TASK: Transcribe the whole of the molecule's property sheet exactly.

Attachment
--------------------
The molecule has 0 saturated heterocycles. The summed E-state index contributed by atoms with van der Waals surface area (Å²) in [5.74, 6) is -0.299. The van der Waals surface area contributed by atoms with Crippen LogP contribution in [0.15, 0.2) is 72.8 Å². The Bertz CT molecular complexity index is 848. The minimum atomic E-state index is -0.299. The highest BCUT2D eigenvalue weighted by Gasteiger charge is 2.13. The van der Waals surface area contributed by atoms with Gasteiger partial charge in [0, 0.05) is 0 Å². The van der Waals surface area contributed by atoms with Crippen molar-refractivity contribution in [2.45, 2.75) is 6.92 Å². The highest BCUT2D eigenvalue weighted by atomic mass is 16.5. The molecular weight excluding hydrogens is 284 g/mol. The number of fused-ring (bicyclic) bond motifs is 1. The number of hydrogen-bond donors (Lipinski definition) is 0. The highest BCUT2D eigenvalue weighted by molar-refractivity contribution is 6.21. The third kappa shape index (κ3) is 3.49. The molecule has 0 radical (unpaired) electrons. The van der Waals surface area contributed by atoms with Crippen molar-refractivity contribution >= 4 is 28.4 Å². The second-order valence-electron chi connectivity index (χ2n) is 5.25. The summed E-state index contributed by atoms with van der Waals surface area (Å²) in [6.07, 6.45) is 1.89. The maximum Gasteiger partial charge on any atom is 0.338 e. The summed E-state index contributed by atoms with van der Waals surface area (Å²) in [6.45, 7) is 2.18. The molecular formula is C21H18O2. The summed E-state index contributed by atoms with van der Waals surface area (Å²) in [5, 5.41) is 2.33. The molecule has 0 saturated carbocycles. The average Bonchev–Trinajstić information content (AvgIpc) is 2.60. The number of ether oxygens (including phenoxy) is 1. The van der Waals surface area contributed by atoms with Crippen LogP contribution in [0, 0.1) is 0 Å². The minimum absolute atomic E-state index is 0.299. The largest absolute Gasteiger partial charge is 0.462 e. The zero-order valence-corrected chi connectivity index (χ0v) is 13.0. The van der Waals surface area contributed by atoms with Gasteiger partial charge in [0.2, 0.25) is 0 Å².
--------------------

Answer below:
The molecule has 0 saturated heterocycles. The summed E-state index contributed by atoms with van der Waals surface area (Å²) in [5.74, 6) is -0.299. The van der Waals surface area contributed by atoms with Crippen LogP contribution in [0.15, 0.2) is 72.8 Å². The Bertz CT molecular complexity index is 848. The minimum atomic E-state index is -0.299. The highest BCUT2D eigenvalue weighted by Gasteiger charge is 2.13. The van der Waals surface area contributed by atoms with Gasteiger partial charge in [0, 0.05) is 0 Å². The van der Waals surface area contributed by atoms with Crippen molar-refractivity contribution in [2.45, 2.75) is 6.92 Å². The highest BCUT2D eigenvalue weighted by atomic mass is 16.5. The molecular weight excluding hydrogens is 284 g/mol. The number of fused-ring (bicyclic) bond motifs is 1. The number of hydrogen-bond donors (Lipinski definition) is 0. The highest BCUT2D eigenvalue weighted by molar-refractivity contribution is 6.21. The third kappa shape index (κ3) is 3.49. The molecule has 0 radical (unpaired) electrons. The van der Waals surface area contributed by atoms with Crippen molar-refractivity contribution >= 4 is 28.4 Å². The second-order valence-electron chi connectivity index (χ2n) is 5.25. The summed E-state index contributed by atoms with van der Waals surface area (Å²) in [6.07, 6.45) is 1.89. The maximum Gasteiger partial charge on any atom is 0.338 e. The summed E-state index contributed by atoms with van der Waals surface area (Å²) in [6.45, 7) is 2.18. The molecular formula is C21H18O2. The summed E-state index contributed by atoms with van der Waals surface area (Å²) in [5, 5.41) is 2.33. The molecule has 0 saturated carbocycles. The average Bonchev–Trinajstić information content (AvgIpc) is 2.60. The number of ether oxygens (including phenoxy) is 1. The van der Waals surface area contributed by atoms with Crippen LogP contribution in [0, 0.1) is 0 Å². The minimum absolute atomic E-state index is 0.299. The largest absolute Gasteiger partial charge is 0.462 e. The zero-order valence-corrected chi connectivity index (χ0v) is 13.0. The van der Waals surface area contributed by atoms with Gasteiger partial charge in [0.2, 0.25) is 0 Å².